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AndreyShvets March 23rd, 2016 04:13 AM

A new approach to the theory of numbers
 
"Mathematics considers natural numbers as points on a number line. I think it is a bit lopsided. Natural numbers are not just a series of points on a number line with an interval of 1. Let's try to build another series of intervals 3 ^ 0.5. ......"
Andrey Shvets: The proof (?) of Fermat's theorem

Country Boy March 23rd, 2016 07:17 AM

Quote:

Originally Posted by AndreyShvets (Post 528939)
"Mathematics considers natural numbers as points on a number line. I think it is a bit lopsided. Natural numbers are not just a series of points on a number line with an interval of 1.

Nobody said "just a series of points". That is one useful way of thinking about them.

Quote:

Let's try to build another series of intervals 3 ^ 0.5. ......"
Andrey Shvets: The proof (?) of Fermat's theorem
You are, unfortunately, in your website, using words you apparently do not understand, since you are using them in strange ways- particularly "axiom" and "algorithm".

studiot March 23rd, 2016 10:50 AM

Your discourse suffers a fatal flaw.

Your argument is circular.

You have defined numbers in general and natural numbers in particular using addition.
So you need a definition of addition to have definition of numbers.
But you need numbers to be able to have a definition of addition.

Which argument is therefore shown to be circular and invalid.

A suitable set of axioms for the natural numbers is

N1 : 1 is a natural number as its successor number

N2 : If a set of objects contains 1 and the successor of each of its members, then it contains every natural number

N3 : There is no natural number for which 1 is a successor

This set allows the deduction of the standard laws of arithmetic.
Does yours?

Note there is no need to introduce undefined concepts like number lines, intervals etc.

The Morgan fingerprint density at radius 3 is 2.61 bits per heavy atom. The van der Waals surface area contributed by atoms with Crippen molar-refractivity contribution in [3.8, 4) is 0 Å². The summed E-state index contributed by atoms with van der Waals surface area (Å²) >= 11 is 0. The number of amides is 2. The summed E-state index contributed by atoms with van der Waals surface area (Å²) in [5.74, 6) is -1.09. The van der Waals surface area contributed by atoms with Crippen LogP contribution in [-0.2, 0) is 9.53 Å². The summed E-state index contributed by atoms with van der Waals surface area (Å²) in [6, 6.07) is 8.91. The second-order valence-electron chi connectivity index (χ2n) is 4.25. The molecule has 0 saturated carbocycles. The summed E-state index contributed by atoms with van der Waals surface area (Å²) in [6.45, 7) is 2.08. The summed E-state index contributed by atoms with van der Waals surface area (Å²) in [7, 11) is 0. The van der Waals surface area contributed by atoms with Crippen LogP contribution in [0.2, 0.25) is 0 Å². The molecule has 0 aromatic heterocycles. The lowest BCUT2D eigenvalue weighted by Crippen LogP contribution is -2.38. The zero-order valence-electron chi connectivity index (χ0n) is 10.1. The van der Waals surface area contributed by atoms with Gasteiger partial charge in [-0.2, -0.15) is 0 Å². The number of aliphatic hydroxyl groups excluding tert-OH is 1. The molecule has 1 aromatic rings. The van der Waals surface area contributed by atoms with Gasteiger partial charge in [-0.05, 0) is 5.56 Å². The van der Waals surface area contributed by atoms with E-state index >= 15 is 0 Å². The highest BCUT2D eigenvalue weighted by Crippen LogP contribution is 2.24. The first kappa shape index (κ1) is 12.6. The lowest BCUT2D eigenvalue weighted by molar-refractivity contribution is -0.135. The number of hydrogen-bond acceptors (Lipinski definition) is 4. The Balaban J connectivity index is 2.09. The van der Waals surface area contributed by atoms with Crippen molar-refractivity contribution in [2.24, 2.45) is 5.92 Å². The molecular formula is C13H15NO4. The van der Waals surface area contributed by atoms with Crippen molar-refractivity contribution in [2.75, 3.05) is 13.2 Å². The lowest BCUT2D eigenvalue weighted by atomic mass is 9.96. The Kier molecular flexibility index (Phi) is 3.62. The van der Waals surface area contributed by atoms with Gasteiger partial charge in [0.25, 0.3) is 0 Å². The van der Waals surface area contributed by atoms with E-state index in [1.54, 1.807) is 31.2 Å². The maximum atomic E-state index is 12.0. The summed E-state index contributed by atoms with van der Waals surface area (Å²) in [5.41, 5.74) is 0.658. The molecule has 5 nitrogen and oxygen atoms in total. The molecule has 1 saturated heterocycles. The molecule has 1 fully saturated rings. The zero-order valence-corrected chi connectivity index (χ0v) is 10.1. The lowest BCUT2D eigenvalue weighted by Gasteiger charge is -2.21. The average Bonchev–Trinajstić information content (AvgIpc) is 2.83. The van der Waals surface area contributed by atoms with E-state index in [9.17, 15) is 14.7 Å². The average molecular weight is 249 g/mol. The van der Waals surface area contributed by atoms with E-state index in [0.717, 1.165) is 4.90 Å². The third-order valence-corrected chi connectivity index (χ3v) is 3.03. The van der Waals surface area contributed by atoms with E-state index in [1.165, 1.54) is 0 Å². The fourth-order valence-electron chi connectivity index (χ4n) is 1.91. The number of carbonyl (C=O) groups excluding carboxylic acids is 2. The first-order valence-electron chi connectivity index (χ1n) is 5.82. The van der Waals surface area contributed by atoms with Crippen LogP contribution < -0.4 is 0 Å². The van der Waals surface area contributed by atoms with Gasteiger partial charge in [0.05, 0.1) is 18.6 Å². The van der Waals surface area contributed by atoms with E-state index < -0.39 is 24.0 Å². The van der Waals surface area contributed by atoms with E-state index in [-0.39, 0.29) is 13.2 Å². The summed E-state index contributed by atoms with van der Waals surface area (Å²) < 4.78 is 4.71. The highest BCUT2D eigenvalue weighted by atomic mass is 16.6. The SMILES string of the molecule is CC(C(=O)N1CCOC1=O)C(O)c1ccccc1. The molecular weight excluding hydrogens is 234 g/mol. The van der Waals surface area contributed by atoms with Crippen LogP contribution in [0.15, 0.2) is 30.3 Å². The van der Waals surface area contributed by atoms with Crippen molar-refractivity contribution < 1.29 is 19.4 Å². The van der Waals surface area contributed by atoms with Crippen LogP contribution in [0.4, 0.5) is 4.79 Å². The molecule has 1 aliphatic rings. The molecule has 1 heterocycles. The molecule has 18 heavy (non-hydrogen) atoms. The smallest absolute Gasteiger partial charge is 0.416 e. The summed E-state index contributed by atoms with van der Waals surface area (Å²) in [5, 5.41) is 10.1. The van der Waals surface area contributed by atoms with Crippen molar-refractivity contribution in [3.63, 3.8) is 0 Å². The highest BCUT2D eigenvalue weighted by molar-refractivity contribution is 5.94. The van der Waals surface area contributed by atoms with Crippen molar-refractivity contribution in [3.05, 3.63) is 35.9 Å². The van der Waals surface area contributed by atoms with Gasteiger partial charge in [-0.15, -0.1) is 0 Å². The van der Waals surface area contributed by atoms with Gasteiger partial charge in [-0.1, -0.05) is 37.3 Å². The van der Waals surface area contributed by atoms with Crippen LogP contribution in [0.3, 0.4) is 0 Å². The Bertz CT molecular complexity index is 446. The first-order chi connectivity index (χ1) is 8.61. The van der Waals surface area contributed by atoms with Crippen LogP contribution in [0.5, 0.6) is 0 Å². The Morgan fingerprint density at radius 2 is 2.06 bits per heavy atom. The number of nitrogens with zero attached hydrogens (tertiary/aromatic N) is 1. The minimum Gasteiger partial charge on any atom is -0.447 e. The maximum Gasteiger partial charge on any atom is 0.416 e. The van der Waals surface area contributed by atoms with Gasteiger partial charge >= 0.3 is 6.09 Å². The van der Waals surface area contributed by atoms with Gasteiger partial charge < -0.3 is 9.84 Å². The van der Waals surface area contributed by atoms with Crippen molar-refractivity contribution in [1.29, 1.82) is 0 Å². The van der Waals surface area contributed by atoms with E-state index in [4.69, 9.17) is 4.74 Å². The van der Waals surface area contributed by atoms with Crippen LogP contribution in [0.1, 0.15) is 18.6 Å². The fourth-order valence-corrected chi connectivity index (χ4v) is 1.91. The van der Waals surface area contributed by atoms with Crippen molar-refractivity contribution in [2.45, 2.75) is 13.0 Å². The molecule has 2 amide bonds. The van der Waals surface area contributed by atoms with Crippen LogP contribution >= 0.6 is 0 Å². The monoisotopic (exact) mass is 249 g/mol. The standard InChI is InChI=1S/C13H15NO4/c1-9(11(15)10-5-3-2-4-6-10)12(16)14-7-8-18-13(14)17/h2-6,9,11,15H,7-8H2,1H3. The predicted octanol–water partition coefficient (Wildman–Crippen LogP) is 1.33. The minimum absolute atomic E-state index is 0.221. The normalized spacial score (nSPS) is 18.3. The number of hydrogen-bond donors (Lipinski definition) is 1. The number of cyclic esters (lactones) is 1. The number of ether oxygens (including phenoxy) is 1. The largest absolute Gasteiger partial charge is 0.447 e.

Country Boy March 23rd, 2016 01:07 PM

Quote:

Originally Posted by studiot (Post 528995)
Your discourse suffers a fatal flaw.

Your argument is circular.

You have defined numbers in general and natural numbers in particular using addition.
So you need a definition of addition to have definition of numbers.
But you need numbers to be able to have a definition of addition.

Which argument is therefore shown to be circular and invalid.

A suitable set of axioms for the natural numbers is

N1 : 1 is a natural number as its successor number

Taking "1" and "successor" as undefined term, of course.

Quote:

N2 : If a set of objects contains 1 and the successor of each of its members, then it contains every natural number

N3 : There is no natural number for which 1 is a successor

This set allows the deduction of the standard laws of arithmetic.
Does yours?

Note there is no need to introduce undefined concepts like number lines, intervals etc.

studiot March 24th, 2016 04:45 AM

Quote:

Taking "1" and "successor" as undefined term, of course.

Thank you for bringing to my attention the missing word, my phraseology should have been
N1 : 1 is a natural number as is its successor number.

Actually my post was meant as an incentive to explore this development more fully.
Of course axioms follow definitions, so one and successor (if any) are defined first,
But axioms are often shorter than definitions so I omitted all this at first presentation.


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